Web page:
Movie Critique - Mystery House

Stars: 3 / 5

Recommendation: Another locked-room mystery with some decent acting from the cast; almost bordering on horror and scary feeling with the beautiful usage of light and shadow by the film makers.

Mystery House is a 1938 American mystery-crime film directed by Noel M. Smith and produced by Jack L. Warner and Hal B. Wallis. The film has Dick Purcell, Ann Sheridan, Anne Nagel and William Hopper in the lead cast. Distributed by Warner Bros.- First National Productions.

Hubert Kingery (portrayed by Eric Stanley) is shot at a hunting lodge and ruled as suicide. His daughter Gwen Kingery (portrayed by Anne Kruger) disagrees and hires private detective Lance O'Leary (portrayed by Dick Purcell), nurse Sarah Keate's (portrayed by Ann Sheridan) boy friend. And thus begins the twisted tale of murder, mystery and suspense.

This was the 12th film of the 12 movies under the Clue Club series by Warner Bros that released from 1935 to 1938. The film was based on the 1930 novel Mystery of Hunting's End by Mignon G. Eberhart. Screenplay was written by Sherman L. Lowe and Robertson White. The opening credits give the primary actor's live photo with their name and their character's name below.

The primary reason I ended up watching this movie was for William Hopper who is billed fourth and portrays the role of Lal Killian. He is famed for his role as private detective Paul Drake in the original Perry Mason TV series. I have seen all of his episodes from that TV show and was curious to see how his earlier films fared. Not a bad film with a supporting role for Hopper. Ofcourse in this film he has black hair instead of his original blonde hair.

Dick Purcell's Lance O'Leary comes across as a combination of two fictional other detectives - Richard Diamond (famously played by Dick Powell) and Archie Goodwin, the assistant to Rex Stout's fictional detective Nero Wolfe. The satiric wisecracking and comic relief combo in one man is unique to both these fellows. And Purcell's O'Leary gave them a firm step to rise.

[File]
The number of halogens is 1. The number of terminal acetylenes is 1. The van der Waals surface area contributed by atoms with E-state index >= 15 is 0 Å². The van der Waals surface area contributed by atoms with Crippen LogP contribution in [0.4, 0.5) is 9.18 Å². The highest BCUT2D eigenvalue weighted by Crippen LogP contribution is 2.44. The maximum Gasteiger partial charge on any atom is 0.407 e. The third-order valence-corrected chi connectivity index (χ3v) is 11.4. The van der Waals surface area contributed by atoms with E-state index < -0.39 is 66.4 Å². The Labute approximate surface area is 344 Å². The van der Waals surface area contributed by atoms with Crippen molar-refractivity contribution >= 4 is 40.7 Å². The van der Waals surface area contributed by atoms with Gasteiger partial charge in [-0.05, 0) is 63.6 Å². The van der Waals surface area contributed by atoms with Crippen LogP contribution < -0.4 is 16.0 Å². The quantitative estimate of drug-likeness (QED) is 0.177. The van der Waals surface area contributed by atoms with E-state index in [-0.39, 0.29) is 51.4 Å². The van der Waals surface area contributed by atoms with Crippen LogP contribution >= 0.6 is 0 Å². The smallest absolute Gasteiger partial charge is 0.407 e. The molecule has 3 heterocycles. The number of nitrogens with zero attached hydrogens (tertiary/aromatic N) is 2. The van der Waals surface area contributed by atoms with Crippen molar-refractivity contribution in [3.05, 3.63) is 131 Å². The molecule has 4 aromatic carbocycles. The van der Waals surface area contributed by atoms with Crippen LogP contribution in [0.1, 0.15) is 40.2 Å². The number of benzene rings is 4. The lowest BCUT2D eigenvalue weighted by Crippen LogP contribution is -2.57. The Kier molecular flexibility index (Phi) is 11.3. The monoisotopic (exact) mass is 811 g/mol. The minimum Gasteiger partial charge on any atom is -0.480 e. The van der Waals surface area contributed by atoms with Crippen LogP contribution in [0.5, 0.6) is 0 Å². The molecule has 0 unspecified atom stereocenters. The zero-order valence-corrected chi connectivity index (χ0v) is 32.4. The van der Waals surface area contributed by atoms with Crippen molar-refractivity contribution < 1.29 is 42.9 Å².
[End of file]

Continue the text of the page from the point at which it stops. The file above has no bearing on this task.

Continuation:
The two female leads - Ann Sheridan as Nurse Sarah Keate and Anne Nagel as Gwen Kingery - are smarter than you think. Specially when females were portrayed more as damsels in distress or totally oblivious fools in most mystery films then. Pretty and smart - a powerful lethal combination that filmmakers later exploited into femme fatale in the film noir in the 40s and 50s.

Although Anne Nagal reminded me of Hallmark Movies heroine Erin Krakow a lot. Not sure if in some twisted way they are related to each other.

As with any B-movie from them, a lot gets packed in a short 56 minutes of the film. Another locked-room mystery with some decent acting from the cast; almost bordering on horror and scary feeling with the beautiful usage of light and shadow by the film makers. Neat little mystery that can be watched on those lazy days.

Spoiler Alerts:

1) Movie Trivia:

a. The character Nurse Sarah Keate appears in two other films - 1938 American mystery romantic comedy The Patient in Room 18 portrayed by Ann Sheridan and in 1935 American mystery comedy film While the Patient Slept portrayed by Aline MacMahon. Both films were based on Mignon G. Eberhart's novels.

b. Note the quote on the fireplace in the hunting lodge. It is a direct quote from the book that this film was based of.

2) Grammatical / Historical / Location / Character Errors:

a. Before being killed, Gerald writes a note and hides it under his ink blotter. But after, Nurse Keate finds it on top of the desk, clearly open.


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